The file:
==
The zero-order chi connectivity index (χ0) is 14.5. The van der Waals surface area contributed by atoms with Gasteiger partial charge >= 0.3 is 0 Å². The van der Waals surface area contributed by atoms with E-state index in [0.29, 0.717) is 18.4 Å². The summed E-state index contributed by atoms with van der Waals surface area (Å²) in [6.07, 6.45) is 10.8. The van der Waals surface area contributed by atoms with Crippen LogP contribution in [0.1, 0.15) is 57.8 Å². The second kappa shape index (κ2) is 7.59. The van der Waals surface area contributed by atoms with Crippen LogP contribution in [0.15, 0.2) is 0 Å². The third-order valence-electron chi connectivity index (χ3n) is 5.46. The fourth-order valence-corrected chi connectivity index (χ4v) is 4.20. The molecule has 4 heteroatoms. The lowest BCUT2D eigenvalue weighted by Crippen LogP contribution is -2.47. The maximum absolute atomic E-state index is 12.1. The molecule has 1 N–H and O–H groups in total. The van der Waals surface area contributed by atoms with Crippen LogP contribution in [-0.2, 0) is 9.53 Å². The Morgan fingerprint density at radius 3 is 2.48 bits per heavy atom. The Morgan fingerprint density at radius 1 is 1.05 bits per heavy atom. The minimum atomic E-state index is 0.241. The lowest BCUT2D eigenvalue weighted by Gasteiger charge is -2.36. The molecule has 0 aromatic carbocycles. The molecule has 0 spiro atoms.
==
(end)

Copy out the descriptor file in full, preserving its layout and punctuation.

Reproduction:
The zero-order chi connectivity index (χ0) is 14.5. The van der Waals surface area contributed by atoms with Gasteiger partial charge >= 0.3 is 0 Å². The van der Waals surface area contributed by atoms with E-state index in [0.29, 0.717) is 18.4 Å². The summed E-state index contributed by atoms with van der Waals surface area (Å²) in [6.07, 6.45) is 10.8. The van der Waals surface area contributed by atoms with Crippen LogP contribution in [0.1, 0.15) is 57.8 Å². The second kappa shape index (κ2) is 7.59. The van der Waals surface area contributed by atoms with Crippen LogP contribution in [0.15, 0.2) is 0 Å². The third-order valence-electron chi connectivity index (χ3n) is 5.46. The fourth-order valence-corrected chi connectivity index (χ4v) is 4.20. The molecule has 4 heteroatoms. The lowest BCUT2D eigenvalue weighted by Crippen LogP contribution is -2.47. The maximum absolute atomic E-state index is 12.1. The molecule has 1 N–H and O–H groups in total. The van der Waals surface area contributed by atoms with Crippen LogP contribution in [-0.2, 0) is 9.53 Å². The Morgan fingerprint density at radius 3 is 2.48 bits per heavy atom. The Morgan fingerprint density at radius 1 is 1.05 bits per heavy atom. The minimum atomic E-state index is 0.241. The lowest BCUT2D eigenvalue weighted by Gasteiger charge is -2.36. The molecule has 0 aromatic carbocycles. The molecule has 0 spiro atoms.